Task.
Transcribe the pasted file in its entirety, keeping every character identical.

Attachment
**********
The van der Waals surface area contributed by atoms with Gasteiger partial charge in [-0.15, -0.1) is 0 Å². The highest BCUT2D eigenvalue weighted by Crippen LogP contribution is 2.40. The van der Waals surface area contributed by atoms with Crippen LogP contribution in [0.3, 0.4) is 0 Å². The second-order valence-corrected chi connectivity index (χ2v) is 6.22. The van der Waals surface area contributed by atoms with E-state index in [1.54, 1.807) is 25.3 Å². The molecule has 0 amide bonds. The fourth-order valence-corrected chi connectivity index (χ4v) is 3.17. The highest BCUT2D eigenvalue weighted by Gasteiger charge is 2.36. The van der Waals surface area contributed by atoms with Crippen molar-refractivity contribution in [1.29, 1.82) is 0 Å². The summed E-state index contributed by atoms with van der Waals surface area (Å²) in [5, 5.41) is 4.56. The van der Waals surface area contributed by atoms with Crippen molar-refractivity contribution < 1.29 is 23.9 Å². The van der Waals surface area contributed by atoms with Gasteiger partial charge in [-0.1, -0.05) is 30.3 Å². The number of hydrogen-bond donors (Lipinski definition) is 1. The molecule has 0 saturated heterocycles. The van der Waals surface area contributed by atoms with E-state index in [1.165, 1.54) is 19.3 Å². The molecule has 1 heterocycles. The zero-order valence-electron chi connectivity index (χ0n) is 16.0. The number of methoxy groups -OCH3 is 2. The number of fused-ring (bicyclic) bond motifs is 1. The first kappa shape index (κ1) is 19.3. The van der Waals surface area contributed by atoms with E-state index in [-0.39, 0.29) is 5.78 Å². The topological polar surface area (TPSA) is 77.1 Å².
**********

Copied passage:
The van der Waals surface area contributed by atoms with Gasteiger partial charge in [-0.15, -0.1) is 0 Å². The highest BCUT2D eigenvalue weighted by Crippen LogP contribution is 2.40. The van der Waals surface area contributed by atoms with Crippen LogP contribution in [0.3, 0.4) is 0 Å². The second-order valence-corrected chi connectivity index (χ2v) is 6.22. The van der Waals surface area contributed by atoms with E-state index in [1.54, 1.807) is 25.3 Å². The molecule has 0 amide bonds. The fourth-order valence-corrected chi connectivity index (χ4v) is 3.17. The highest BCUT2D eigenvalue weighted by Gasteiger charge is 2.36. The van der Waals surface area contributed by atoms with Crippen molar-refractivity contribution in [1.29, 1.82) is 0 Å². The summed E-state index contributed by atoms with van der Waals surface area (Å²) in [5, 5.41) is 4.56. The van der Waals surface area contributed by atoms with Crippen molar-refractivity contribution < 1.29 is 23.9 Å². The van der Waals surface area contributed by atoms with Gasteiger partial charge in [-0.1, -0.05) is 30.3 Å². The number of hydrogen-bond donors (Lipinski definition) is 1. The molecule has 0 saturated heterocycles. The van der Waals surface area contributed by atoms with E-state index in [1.165, 1.54) is 19.3 Å². The molecule has 1 heterocycles. The zero-order valence-electron chi connectivity index (χ0n) is 16.0. The number of methoxy groups -OCH3 is 2. The number of fused-ring (bicyclic) bond motifs is 1. The first kappa shape index (κ1) is 19.3. The van der Waals surface area contributed by atoms with E-state index in [-0.39, 0.29) is 5.78 Å². The topological polar surface area (TPSA) is 77.1 Å².